Home Health Care Redesign/Reform Bed size and competition

Bed size and competition

How many groups practice in your hospital?

June 2015

Published in the June 2015 issue of Today’s Hospitalist

HOW BIG ARE HOSPITALS where hospitalists work, and what kinds of competition do they face? According to the 2014 Today’s Hospitalist Compensation & Career Survey, most hospitalists work 
in larger hospitals, a trend that’s been true since the specialty began. But many hospitalists also work alongside at least one other group. Here’s a look at data from our most recent survey.

Bed size
About one-third of our respondents work in facilities with between 100 and 250 beds, and just over one-third work in hospitals with between 250 and 500 beds. Only 12% work in hospitals with 100 or fewer beds.

But those numbers shift depending on geography. 314 Hospitalists in the South, for example, tend to work at larger hospitals, where the average bed size is 354. In the Pacific region, by comparison, hospitalists report working in hospitals with an average size of 260.

Not surprisingly, hospitalists in universities and medical schools work in facilities with 516 beds on average. And for physicians who work for national hospitalist management companies, the average bed size of their hospitals is 248 beds.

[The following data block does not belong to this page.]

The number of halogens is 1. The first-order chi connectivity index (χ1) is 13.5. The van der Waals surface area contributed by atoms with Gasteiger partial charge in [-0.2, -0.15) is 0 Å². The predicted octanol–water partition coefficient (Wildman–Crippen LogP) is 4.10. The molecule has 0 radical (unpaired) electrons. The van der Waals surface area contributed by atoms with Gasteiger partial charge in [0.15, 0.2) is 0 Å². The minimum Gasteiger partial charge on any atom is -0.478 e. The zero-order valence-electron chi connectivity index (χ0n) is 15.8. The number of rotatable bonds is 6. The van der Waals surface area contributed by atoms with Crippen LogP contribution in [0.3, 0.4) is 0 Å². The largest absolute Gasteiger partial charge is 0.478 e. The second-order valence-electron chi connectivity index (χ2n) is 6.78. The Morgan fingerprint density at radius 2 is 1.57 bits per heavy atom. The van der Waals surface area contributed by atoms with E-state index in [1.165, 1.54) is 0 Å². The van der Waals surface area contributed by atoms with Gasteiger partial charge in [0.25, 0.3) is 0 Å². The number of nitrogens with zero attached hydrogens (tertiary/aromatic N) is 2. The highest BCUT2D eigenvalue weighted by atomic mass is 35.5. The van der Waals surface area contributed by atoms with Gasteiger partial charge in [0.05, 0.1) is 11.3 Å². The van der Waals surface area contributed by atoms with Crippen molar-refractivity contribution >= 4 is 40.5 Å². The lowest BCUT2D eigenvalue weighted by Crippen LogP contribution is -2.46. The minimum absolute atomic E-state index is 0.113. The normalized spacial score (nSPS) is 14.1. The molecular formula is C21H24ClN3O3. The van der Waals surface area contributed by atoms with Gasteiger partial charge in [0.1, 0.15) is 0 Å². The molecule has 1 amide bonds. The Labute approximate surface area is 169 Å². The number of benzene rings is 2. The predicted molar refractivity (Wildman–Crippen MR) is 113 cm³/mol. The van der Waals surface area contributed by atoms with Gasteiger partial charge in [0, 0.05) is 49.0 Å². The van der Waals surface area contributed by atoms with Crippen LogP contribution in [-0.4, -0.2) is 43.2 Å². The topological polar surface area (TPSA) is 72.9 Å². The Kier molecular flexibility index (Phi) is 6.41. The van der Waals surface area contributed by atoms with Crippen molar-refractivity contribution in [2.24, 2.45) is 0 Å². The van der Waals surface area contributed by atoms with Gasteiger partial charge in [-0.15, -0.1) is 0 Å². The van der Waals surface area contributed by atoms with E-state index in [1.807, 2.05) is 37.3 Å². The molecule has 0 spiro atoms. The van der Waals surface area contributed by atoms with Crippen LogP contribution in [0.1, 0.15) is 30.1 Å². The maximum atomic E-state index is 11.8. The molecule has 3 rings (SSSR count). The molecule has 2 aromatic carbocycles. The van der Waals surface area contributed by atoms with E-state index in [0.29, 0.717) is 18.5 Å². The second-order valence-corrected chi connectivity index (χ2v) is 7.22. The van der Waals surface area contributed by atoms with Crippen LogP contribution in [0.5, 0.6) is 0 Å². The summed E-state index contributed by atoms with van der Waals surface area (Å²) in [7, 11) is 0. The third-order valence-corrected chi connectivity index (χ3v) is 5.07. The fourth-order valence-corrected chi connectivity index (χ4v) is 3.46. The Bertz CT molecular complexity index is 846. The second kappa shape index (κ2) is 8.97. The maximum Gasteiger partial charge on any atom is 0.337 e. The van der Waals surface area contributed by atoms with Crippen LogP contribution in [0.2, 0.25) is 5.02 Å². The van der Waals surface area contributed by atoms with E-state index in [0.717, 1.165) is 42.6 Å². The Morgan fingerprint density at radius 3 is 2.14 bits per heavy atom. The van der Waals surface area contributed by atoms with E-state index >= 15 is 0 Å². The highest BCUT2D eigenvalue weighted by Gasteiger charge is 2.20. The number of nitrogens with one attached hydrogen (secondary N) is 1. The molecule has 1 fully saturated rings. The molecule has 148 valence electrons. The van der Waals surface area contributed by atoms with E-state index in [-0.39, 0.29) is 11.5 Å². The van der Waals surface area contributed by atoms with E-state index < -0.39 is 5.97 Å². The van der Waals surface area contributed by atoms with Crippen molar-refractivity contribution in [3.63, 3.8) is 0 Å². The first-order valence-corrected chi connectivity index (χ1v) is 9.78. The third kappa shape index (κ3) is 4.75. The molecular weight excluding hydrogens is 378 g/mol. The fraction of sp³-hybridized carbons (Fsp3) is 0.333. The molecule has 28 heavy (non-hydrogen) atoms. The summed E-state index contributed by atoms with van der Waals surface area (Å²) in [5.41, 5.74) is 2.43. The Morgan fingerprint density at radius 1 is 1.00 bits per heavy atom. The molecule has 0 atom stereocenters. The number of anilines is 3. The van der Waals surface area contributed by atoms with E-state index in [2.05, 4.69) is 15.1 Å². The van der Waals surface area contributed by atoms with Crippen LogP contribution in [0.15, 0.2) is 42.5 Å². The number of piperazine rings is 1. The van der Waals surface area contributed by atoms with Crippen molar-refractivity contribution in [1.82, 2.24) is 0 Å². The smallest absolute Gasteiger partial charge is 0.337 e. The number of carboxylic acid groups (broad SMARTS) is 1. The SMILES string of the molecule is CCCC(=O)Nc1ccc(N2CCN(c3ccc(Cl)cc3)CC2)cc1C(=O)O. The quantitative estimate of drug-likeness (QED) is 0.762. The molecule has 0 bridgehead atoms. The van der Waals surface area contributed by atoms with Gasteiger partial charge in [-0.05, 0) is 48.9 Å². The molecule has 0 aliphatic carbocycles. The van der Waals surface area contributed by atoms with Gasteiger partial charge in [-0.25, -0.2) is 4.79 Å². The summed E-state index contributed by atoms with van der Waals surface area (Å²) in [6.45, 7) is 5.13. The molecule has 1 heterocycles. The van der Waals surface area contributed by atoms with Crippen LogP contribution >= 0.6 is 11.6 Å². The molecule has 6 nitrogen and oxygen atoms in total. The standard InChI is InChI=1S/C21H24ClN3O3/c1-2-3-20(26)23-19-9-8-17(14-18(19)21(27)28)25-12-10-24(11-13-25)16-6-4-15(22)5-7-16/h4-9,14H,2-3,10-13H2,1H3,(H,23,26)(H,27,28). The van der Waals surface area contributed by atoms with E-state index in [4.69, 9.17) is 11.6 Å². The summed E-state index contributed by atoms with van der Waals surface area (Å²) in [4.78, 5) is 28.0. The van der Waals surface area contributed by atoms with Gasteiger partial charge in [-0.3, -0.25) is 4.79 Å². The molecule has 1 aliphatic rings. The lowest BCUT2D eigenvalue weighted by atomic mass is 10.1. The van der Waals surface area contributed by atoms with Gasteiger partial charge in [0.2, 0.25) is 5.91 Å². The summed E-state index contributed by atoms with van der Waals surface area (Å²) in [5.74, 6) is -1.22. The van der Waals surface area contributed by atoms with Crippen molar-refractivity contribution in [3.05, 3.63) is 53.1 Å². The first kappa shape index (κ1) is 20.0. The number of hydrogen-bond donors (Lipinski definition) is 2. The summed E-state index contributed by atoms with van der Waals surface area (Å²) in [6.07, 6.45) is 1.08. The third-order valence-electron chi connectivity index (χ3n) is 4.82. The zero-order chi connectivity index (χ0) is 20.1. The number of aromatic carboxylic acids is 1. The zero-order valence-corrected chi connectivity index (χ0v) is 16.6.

Data also indicate some gender differences. Men tend to work at larger hospitals (an average of 322 beds), while women tend to work at smaller facilities (an average of 296 beds).

Hospitalist groups per hospital
Two-thirds of physicians (69%) report that there is only one hospitalist group in their facility. But 17% of respondents work in hospitals with two groups, while 14% report three or more.

The hospitals with the most competing groups can be found in the South and the Midwest, with 2.5 hospitalist groups working side by side. Hospitalists in the Pacific region, by comparison, report only 1.5 hospitalist groups per facility.

Finally, hospitalists say that on average, a total of 20 hospitalists work at their facility. That number includes all hospitalists, not just their own group members.

The number of total hospitalists per hospital is highest in the Pacific region, with an average of 23 hospitalists per facility. The number is lowest in the Midwest: an average of 18 hospitalists per hospital.